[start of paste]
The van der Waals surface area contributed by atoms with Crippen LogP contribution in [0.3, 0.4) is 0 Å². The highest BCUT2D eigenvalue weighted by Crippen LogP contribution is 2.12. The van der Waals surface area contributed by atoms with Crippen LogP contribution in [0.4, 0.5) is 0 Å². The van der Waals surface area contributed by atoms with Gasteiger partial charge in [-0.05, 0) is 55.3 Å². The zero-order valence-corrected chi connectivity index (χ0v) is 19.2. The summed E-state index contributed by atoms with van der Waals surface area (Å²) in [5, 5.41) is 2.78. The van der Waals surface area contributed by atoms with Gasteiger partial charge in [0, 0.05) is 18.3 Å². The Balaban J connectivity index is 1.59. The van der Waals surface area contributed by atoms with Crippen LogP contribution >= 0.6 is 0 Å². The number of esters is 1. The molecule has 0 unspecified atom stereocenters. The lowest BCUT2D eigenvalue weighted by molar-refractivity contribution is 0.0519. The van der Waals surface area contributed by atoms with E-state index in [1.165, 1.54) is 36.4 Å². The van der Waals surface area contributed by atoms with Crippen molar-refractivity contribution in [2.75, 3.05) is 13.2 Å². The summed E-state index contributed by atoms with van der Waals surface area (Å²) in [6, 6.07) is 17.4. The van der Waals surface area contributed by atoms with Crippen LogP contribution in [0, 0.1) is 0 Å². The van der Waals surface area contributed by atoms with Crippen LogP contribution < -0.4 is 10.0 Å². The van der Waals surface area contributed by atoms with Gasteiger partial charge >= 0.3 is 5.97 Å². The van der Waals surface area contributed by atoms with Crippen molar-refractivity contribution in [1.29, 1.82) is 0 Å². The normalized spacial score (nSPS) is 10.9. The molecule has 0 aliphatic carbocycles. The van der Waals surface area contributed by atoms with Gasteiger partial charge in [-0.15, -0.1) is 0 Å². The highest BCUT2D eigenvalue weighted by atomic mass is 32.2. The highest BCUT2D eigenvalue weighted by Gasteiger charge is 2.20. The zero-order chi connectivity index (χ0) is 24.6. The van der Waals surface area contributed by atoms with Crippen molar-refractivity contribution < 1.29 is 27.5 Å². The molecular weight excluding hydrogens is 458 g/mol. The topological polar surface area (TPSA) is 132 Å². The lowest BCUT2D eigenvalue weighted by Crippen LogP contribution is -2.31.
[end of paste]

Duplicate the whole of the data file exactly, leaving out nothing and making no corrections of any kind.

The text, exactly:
The van der Waals surface area contributed by atoms with Crippen LogP contribution in [0.3, 0.4) is 0 Å². The highest BCUT2D eigenvalue weighted by Crippen LogP contribution is 2.12. The van der Waals surface area contributed by atoms with Crippen LogP contribution in [0.4, 0.5) is 0 Å². The van der Waals surface area contributed by atoms with Gasteiger partial charge in [-0.05, 0) is 55.3 Å². The zero-order valence-corrected chi connectivity index (χ0v) is 19.2. The summed E-state index contributed by atoms with van der Waals surface area (Å²) in [5, 5.41) is 2.78. The van der Waals surface area contributed by atoms with Gasteiger partial charge in [0, 0.05) is 18.3 Å². The Balaban J connectivity index is 1.59. The van der Waals surface area contributed by atoms with Crippen LogP contribution >= 0.6 is 0 Å². The number of esters is 1. The molecule has 0 unspecified atom stereocenters. The lowest BCUT2D eigenvalue weighted by molar-refractivity contribution is 0.0519. The van der Waals surface area contributed by atoms with E-state index in [1.165, 1.54) is 36.4 Å². The van der Waals surface area contributed by atoms with Crippen molar-refractivity contribution in [2.75, 3.05) is 13.2 Å². The summed E-state index contributed by atoms with van der Waals surface area (Å²) in [6, 6.07) is 17.4. The van der Waals surface area contributed by atoms with Crippen LogP contribution in [0, 0.1) is 0 Å². The van der Waals surface area contributed by atoms with Crippen LogP contribution < -0.4 is 10.0 Å². The van der Waals surface area contributed by atoms with Gasteiger partial charge >= 0.3 is 5.97 Å². The van der Waals surface area contributed by atoms with Crippen molar-refractivity contribution in [1.29, 1.82) is 0 Å². The normalized spacial score (nSPS) is 10.9. The molecule has 0 aliphatic carbocycles. The van der Waals surface area contributed by atoms with Gasteiger partial charge in [-0.15, -0.1) is 0 Å². The highest BCUT2D eigenvalue weighted by atomic mass is 32.2. The highest BCUT2D eigenvalue weighted by Gasteiger charge is 2.20. The zero-order chi connectivity index (χ0) is 24.6. The van der Waals surface area contributed by atoms with Crippen molar-refractivity contribution < 1.29 is 27.5 Å². The molecular weight excluding hydrogens is 458 g/mol. The topological polar surface area (TPSA) is 132 Å². The lowest BCUT2D eigenvalue weighted by Crippen LogP contribution is -2.31.